My Kitchen Rules versus The Hotplate: battle of the cooking shows reaches boiling point
The Federal Court of Australia has dismissed the Seven Network’s application for an injunction that, if successful, would have prevented the Nine Network from continuing to air their new reality television series, ‘The Hotplate’.
The proceedings were brought by the Seven Network on the basis of alleged copyright infringements by the Nine Network in relation to the broadcast of The Hotplate. The Hotplate is a cooking show that involves restaurateurs serving meals to other competitors and two judges who score the meals they receive and the overall restaurant experience. The Seven Network alleges that The Hotplate reproduces key elements of ‘My Kitchen Rules’, a successful reality television series created by the Seven Network. My Kitchen Rules involves teams of amateur cooks who each set up an ‘instant restaurant’ in a home environment. Fellow competitors travel to each of the instant restaurants with two judges and score each other based on their dining experience.
The Seven Network alleged that “each episode of ‘The Hotplate’ produced by or on behalf of the Nine Network reproduces in a material form a substantial part of each of the My Kitchen Rules literary works and the My Kitchen Rules dramatic works.
Senior Counsel for the Nine Network, Bruce McClintock SC submitted that a distinguishing factor between the shows is that My Kitchen Rules involves amateur chefs cooking in homes whilst The Hotplate involves chefs cooking in established kitchens.
Justice Nicholas did not grant the injunction sought by the Seven Network. The Nine Network is therefore at liberty to continue to air episodes of The Hotplate until such time as the Federal Court of Australia makes a final determination in the proceedings.
The decision handed down by Justice Nicholas does not find in favour of either of the television networks, but rather stipulates that the Seven Network has a reasonably arguable case and that the matter should therefore progress to a final hearing. Justice Nicholas formed the view that the Seven Network “will have the opportunity to vindicate its rights at an early final hearing” as the hearing could take place prior to the launch of a second series of The Hotplate.
In his judgment, Justice Nicholas found that “any loss of exclusivity – if it is truly attributable to Nine having infringed Seven’s copyright in the My Kitchen Rules format – could be remedied reasonably quickly.” Further to this the Court found that “Seven’s commercial arrangements with other producers and broadcasters are unlikely to suffer merely because the Court has refused Seven an interlocutory injunction.” It was found that “it would be difficult for Nine to re-establish the program’s momentum after it was abruptly halted by injunction and then “shelved” for however many months it takes to determine the proceeding and any subsequent appeal.” The submissions of the Nine Network found favour with the Court to the extent that it was accepted that the Seven Network’s difficulties in proving its damages would not be any greater than those that would be experienced by the Nine Network if it was ordered to cease airing episodes of The Hotplate.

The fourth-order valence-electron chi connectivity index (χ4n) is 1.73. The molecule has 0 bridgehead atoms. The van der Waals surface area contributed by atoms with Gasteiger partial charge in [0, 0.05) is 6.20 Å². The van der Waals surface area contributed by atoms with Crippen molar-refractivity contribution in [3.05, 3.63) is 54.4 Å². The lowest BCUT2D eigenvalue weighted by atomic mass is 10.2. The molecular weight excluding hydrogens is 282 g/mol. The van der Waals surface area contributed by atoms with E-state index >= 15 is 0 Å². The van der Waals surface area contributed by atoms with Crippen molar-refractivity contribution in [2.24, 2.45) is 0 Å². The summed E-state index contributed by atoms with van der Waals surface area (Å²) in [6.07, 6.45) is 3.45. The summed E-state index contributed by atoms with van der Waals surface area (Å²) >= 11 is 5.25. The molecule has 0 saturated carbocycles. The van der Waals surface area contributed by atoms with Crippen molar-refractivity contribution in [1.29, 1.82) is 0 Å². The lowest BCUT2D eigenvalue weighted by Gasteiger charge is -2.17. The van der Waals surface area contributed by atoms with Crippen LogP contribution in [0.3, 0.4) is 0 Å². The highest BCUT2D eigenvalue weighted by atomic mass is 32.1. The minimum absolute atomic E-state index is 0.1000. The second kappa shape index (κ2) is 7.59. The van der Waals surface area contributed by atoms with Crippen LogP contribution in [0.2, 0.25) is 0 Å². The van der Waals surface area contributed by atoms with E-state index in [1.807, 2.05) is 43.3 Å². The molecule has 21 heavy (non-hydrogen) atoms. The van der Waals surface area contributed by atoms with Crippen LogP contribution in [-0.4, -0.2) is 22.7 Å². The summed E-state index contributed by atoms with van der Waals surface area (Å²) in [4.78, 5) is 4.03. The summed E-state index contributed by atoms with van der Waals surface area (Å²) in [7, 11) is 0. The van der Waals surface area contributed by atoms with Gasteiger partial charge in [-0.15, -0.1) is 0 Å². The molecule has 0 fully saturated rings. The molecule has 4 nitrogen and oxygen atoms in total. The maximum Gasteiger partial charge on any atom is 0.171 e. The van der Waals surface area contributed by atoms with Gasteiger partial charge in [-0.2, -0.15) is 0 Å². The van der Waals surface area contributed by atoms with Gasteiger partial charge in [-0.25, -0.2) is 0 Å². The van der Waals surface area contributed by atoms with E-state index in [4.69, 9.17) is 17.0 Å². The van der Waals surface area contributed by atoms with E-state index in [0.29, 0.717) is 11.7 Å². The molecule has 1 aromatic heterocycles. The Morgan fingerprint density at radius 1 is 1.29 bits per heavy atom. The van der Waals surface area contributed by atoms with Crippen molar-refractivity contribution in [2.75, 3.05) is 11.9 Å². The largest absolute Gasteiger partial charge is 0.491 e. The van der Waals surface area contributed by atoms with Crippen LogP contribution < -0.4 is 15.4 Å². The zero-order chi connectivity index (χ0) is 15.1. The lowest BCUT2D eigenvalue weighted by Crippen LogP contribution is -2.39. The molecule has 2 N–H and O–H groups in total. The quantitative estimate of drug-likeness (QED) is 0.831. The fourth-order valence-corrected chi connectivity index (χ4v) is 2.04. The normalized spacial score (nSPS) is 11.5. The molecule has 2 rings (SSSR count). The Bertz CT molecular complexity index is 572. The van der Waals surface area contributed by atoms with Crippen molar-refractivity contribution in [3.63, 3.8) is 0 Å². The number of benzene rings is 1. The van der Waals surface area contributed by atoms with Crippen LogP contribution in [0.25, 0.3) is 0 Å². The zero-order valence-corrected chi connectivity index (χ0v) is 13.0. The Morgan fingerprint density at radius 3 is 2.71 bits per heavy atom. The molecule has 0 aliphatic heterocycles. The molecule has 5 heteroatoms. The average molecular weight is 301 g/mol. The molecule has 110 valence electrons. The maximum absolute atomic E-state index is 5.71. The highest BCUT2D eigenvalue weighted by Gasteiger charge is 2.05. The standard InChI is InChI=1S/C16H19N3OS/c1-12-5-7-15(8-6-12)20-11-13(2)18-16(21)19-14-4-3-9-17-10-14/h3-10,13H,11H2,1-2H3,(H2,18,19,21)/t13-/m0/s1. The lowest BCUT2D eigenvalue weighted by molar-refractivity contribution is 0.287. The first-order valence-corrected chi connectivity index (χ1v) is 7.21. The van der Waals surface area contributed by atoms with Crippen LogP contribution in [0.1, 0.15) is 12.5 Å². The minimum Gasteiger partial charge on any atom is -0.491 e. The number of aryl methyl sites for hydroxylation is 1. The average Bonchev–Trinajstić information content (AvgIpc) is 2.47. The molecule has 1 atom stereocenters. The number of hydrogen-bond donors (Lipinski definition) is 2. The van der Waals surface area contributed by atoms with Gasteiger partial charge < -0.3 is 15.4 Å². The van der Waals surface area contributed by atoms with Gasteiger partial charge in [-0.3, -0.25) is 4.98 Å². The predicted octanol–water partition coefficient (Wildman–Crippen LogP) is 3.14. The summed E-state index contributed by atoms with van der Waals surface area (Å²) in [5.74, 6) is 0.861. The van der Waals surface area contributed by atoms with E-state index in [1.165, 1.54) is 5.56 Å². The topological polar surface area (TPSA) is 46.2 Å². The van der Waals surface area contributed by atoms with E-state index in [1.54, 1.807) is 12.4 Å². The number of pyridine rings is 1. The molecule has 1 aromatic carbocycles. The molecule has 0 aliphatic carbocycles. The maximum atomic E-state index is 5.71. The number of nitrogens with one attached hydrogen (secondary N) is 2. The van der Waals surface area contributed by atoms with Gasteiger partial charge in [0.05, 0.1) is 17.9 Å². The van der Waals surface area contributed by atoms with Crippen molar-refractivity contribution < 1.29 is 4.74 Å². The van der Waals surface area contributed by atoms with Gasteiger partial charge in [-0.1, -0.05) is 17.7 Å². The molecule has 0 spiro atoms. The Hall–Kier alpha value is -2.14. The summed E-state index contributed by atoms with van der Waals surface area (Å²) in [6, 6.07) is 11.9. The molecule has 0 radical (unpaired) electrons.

In order to succeed in copyright infringement proceedings, the applicant must:
- Identify the copyright work it alleges the respondents to have infringed. The Court must then determine whether copyright subsists in that work and, if so, whether it has been infringed by the respondents.
- Satisfy the Court that there is “a sufficient degree of objective similarity between the copyright work and the alleged infringement”.
- Satisfy the Court that there is a causal link between the copyright work and the alleged infringement
The Seven Network will take steps to satisfy the Court of each of the above elements at the final hearing in order to succeed in their copyright infringement claim.
Copyright infringement claims need not be based on either intentional or direct copying of material. The Court may find that copyright infringement has occurred where there has been indirect and unconscious copying provided the alleged infringing copying can be traced back to the copyright owner’s work.
If you require any assistance in dealing with issues surrounding copyright infringement, contact local Gold Coast Lawyers, McLaughlins Lawyers.
Writer: Elise Foote
Partner: Ian Kennedy